Erica Friedman began the week with a discussion of the Bechdel Test and the manga Silent Mobius.
James Romberger wrote about the late horror comics of Alex Toth.
I used Laura Mulvey’s gaze theory to talk about Moto Hagio’s story “The Willow Tree.”
Richard Cook discussed St. Olaf’s appearance in the Big Book of Martyrs.
Vom Marlowe reviewed James Love’s Bayou.
And we finished the week out with the conclusion of our roundtable on Charles Hatfield’s Alternative Comics: An Emerging Literature. Charles himself has two posts (about his writing and rethinkings of his book, and about Gilbert Hernandez) and I had a reply because I’m incorrigible — and there are some spirited debates in comments as well.
At Splice Today I review some Roger Corman produced Alien knock offs just released to DVD.
But what’s most notable about these movies is not who gets killed, but who doesn’t. Because the greatest thing about Alien, the thing that gave it its real bite (as it were) wasn’t the gruesome beauty of its special effects or the brutal claustrophobia of its mise en scene… Or, okay, it was those things, I’ll admit. But it was also its twisted ruthlessness. Alien looked like a sci-fi film, but it walked like a slasher. Everybody in that movie was ruthlessly humiliated—especially the brave het heroes, who ended up raped, impregnated, violated, and dead, dead. The only one who gets out alive was that uber-final girl, Ripley, who was hard-assed and butch as hell, and when she left she didn’t need no stinking man, because (as I mentioned) all the men were dead.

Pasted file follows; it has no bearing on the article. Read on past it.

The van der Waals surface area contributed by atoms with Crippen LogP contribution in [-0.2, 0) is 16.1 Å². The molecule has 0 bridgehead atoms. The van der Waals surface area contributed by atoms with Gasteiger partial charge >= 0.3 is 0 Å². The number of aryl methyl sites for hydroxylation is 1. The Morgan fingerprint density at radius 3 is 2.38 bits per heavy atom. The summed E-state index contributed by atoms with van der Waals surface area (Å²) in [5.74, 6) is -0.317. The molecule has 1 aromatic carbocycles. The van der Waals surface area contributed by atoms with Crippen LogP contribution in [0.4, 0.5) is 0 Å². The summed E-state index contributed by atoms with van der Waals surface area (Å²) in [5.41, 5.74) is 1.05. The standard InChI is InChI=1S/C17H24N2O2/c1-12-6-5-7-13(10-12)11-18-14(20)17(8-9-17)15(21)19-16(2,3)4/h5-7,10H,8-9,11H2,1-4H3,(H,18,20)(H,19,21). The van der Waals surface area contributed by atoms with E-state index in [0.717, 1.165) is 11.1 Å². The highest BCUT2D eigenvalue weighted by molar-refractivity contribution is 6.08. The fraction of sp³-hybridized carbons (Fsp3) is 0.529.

Also at Splice I reviewed a new album by Eurodisco weirdos Majeure.
Long before Westerners had discovered philosophy, or even consecutive thought, the ancient Mayans were predicting a day in 2012 when Hegel’s brain would be uploaded to rotating satellites, creating a dialectical Skynet which would order the crucifixion of all humans and then broadcast impenetrable prose to their rotting corpses. Scientists today still wonder at the perspicacity of these ancient cultures, which—using nothing but the basest computers woven out of specially prepared obelisks—managed to predict the bloody demise of the hidebound print-based media, the rise of the cyborg antichrist Ke$ha, and the reverse rapture of materializing silly-bands which are even now drowning the world in a multi-colored kaleidoscope of hollow Platonic forms.
At Madeloud I reviewed Antony and the Johnsons new album.
Also at Madeloud a review of some depressive mopey but chimey black metal by Happy Days and Eindig.
It’s good to be reminded now and then that before Gary was beloved and respected he was really, really, really loathed. (Our own Alex Buchet comments extensively on the very rancorous thread.)
Shaenon Garrity has been on fire recently. I kind of have no interest in ever reading Scott Pilgrim, but this review is awesome.